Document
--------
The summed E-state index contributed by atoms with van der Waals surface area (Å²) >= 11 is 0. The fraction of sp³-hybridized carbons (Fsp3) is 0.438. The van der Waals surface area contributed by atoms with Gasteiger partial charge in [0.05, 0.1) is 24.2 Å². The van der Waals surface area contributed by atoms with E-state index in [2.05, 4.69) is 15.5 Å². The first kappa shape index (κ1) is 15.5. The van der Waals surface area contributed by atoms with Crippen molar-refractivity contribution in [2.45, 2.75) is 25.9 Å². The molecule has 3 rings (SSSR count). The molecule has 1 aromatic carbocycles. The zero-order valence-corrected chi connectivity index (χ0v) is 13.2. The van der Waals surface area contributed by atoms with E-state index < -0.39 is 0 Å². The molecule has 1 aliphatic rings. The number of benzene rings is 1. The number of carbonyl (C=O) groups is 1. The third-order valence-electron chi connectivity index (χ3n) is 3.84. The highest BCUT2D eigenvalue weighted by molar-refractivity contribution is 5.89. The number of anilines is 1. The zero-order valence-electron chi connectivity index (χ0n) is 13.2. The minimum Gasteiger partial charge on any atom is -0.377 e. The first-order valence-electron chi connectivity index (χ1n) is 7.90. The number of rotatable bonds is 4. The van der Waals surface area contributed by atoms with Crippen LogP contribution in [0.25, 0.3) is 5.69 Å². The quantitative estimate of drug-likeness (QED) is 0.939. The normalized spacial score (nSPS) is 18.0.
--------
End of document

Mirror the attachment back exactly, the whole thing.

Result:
The summed E-state index contributed by atoms with van der Waals surface area (Å²) >= 11 is 0. The fraction of sp³-hybridized carbons (Fsp3) is 0.438. The van der Waals surface area contributed by atoms with Gasteiger partial charge in [0.05, 0.1) is 24.2 Å². The van der Waals surface area contributed by atoms with E-state index in [2.05, 4.69) is 15.5 Å². The first kappa shape index (κ1) is 15.5. The van der Waals surface area contributed by atoms with Crippen molar-refractivity contribution in [2.45, 2.75) is 25.9 Å². The molecule has 3 rings (SSSR count). The molecule has 1 aromatic carbocycles. The zero-order valence-corrected chi connectivity index (χ0v) is 13.2. The van der Waals surface area contributed by atoms with E-state index < -0.39 is 0 Å². The molecule has 1 aliphatic rings. The number of benzene rings is 1. The number of carbonyl (C=O) groups is 1. The third-order valence-electron chi connectivity index (χ3n) is 3.84. The highest BCUT2D eigenvalue weighted by molar-refractivity contribution is 5.89. The number of anilines is 1. The zero-order valence-electron chi connectivity index (χ0n) is 13.2. The minimum Gasteiger partial charge on any atom is -0.377 e. The first-order valence-electron chi connectivity index (χ1n) is 7.90. The number of rotatable bonds is 4. The van der Waals surface area contributed by atoms with Crippen LogP contribution in [0.25, 0.3) is 5.69 Å². The quantitative estimate of drug-likeness (QED) is 0.939. The normalized spacial score (nSPS) is 18.0.